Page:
[Sign in a plumbing-supply store with a Christmas tree and presents in its front window]
Before Christmas, my husband, grand-daughter and I traded germs ( our two-year-old grand-daughter generously shares an unlimited supply of colds and other ailments from daycare with us) which, filled with Christmas Spirit, I fended off. But those germs finally won—and so I spent yesterday under a thick quilt with Olive Kitteridge. (And Kleenex and cough drops and tall glasses of orange juice.)
This morning, still pretty low-energy, still pretty sick, as I waited for my coffee water to boil I found myself wiping down our utterly filthy kitchen stove. “Ahh, ” I thought, watching myself clean up some of the past week’s spillage we’ve been too busy to attend to, “here’s a tiny bit of my Real Life breaking through my exhaustion,” like the hyacinths and paperwhites in my living room just beginning to reveal themselves. (The bulbs were gifts from a dear friend and a dear daughter.)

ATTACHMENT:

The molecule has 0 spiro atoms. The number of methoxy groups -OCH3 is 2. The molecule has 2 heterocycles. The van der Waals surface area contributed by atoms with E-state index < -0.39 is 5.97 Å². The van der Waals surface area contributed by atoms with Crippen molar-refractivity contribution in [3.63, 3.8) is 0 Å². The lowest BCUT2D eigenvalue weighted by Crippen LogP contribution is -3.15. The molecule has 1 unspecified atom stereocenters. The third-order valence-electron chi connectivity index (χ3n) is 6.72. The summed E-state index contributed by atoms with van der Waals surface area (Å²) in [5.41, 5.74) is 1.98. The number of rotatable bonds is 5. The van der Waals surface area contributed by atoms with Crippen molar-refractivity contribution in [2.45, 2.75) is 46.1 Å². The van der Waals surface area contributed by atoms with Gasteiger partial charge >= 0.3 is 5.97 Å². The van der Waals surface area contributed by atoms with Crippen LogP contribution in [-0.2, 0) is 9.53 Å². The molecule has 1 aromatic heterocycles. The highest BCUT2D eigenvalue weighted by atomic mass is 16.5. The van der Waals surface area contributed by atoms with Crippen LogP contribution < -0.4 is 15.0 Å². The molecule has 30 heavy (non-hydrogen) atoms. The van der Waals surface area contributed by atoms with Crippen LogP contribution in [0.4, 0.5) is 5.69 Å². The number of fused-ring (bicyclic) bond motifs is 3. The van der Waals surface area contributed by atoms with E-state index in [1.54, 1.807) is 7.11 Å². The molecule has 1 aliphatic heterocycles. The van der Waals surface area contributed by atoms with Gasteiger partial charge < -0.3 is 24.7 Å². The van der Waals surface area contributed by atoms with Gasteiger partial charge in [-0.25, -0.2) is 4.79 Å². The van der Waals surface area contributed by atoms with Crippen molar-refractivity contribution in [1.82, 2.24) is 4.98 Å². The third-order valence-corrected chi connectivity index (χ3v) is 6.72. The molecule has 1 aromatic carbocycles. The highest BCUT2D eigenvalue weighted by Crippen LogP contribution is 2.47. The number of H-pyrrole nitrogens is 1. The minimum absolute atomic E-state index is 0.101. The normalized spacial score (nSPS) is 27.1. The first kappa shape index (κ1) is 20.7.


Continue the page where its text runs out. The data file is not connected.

Low energy, pretty sick, it’s remarkably easy to think about the past week and to only remember how exhausting Christmas is! All that work! All that family drama! All those delicious holiday treats that left me worn out and debilitated once the sugar-buzz wore off! All that surrounding, worldly tension between Hopeful, Light-Filled, Peace-Loving, Joyful versus Cynical, Violent, Bah Humbug.
How comforting (Get it?) to remember as I lie under that thick quilt that Hope and Light and Peace and Joy are within me—within all of us—no matter what the season or how we feel. Indeed, like those mysterious and unprepossessing bulbs, these gifts of the Spirit require only something to cling to and a little water:
Last night, as I was sleeping,
I dreamt—marvelous error!
That a spring was breaking out in my heart.
I said: Along which secret aqueduct,
Oh water, are you coming to me,
Water of a new life
That I have never drunk?
[from “Times Alone” by Antonio Machado]